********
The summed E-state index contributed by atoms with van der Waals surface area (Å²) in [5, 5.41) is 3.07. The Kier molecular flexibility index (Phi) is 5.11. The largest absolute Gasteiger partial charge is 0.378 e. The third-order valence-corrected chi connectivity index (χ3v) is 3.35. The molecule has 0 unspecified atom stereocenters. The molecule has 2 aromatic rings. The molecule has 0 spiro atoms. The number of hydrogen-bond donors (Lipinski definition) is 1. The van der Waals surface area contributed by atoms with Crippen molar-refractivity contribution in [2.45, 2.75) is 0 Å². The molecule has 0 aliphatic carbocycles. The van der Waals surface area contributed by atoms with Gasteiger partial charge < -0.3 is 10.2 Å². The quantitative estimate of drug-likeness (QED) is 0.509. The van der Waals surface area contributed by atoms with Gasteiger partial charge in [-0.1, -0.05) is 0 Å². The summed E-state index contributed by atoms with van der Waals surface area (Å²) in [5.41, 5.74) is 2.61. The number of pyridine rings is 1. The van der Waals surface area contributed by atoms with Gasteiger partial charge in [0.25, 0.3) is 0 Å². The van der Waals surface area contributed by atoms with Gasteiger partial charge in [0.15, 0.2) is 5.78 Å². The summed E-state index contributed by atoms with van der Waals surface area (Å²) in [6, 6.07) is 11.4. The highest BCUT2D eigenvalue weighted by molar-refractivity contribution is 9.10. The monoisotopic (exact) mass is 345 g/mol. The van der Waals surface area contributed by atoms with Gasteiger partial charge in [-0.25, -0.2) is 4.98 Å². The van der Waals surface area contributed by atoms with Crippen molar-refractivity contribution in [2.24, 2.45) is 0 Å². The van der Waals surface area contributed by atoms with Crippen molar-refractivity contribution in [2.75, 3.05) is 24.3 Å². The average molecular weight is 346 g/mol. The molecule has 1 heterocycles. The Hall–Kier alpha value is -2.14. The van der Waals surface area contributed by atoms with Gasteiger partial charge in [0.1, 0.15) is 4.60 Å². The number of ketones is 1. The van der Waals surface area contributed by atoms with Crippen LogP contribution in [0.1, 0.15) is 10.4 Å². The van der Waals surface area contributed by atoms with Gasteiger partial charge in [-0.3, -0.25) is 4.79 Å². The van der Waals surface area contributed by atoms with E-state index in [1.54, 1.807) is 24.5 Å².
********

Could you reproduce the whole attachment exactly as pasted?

The summed E-state index contributed by atoms with van der Waals surface area (Å²) in [5, 5.41) is 3.07. The Kier molecular flexibility index (Phi) is 5.11. The largest absolute Gasteiger partial charge is 0.378 e. The third-order valence-corrected chi connectivity index (χ3v) is 3.35. The molecule has 0 unspecified atom stereocenters. The molecule has 2 aromatic rings. The molecule has 0 spiro atoms. The number of hydrogen-bond donors (Lipinski definition) is 1. The van der Waals surface area contributed by atoms with Crippen molar-refractivity contribution in [2.45, 2.75) is 0 Å². The molecule has 0 aliphatic carbocycles. The van der Waals surface area contributed by atoms with Gasteiger partial charge < -0.3 is 10.2 Å². The quantitative estimate of drug-likeness (QED) is 0.509. The van der Waals surface area contributed by atoms with Gasteiger partial charge in [-0.1, -0.05) is 0 Å². The summed E-state index contributed by atoms with van der Waals surface area (Å²) in [5.41, 5.74) is 2.61. The number of pyridine rings is 1. The van der Waals surface area contributed by atoms with Gasteiger partial charge in [0.25, 0.3) is 0 Å². The van der Waals surface area contributed by atoms with Gasteiger partial charge in [0.15, 0.2) is 5.78 Å². The summed E-state index contributed by atoms with van der Waals surface area (Å²) in [6, 6.07) is 11.4. The highest BCUT2D eigenvalue weighted by molar-refractivity contribution is 9.10. The monoisotopic (exact) mass is 345 g/mol. The van der Waals surface area contributed by atoms with Gasteiger partial charge in [-0.25, -0.2) is 4.98 Å². The van der Waals surface area contributed by atoms with Crippen molar-refractivity contribution in [2.24, 2.45) is 0 Å². The van der Waals surface area contributed by atoms with Crippen molar-refractivity contribution in [2.75, 3.05) is 24.3 Å². The average molecular weight is 346 g/mol. The molecule has 1 heterocycles. The Hall–Kier alpha value is -2.14. The van der Waals surface area contributed by atoms with Gasteiger partial charge in [0.1, 0.15) is 4.60 Å². The number of ketones is 1. The van der Waals surface area contributed by atoms with Crippen LogP contribution in [0.1, 0.15) is 10.4 Å². The van der Waals surface area contributed by atoms with Gasteiger partial charge in [-0.3, -0.25) is 4.79 Å². The van der Waals surface area contributed by atoms with E-state index in [1.54, 1.807) is 24.5 Å².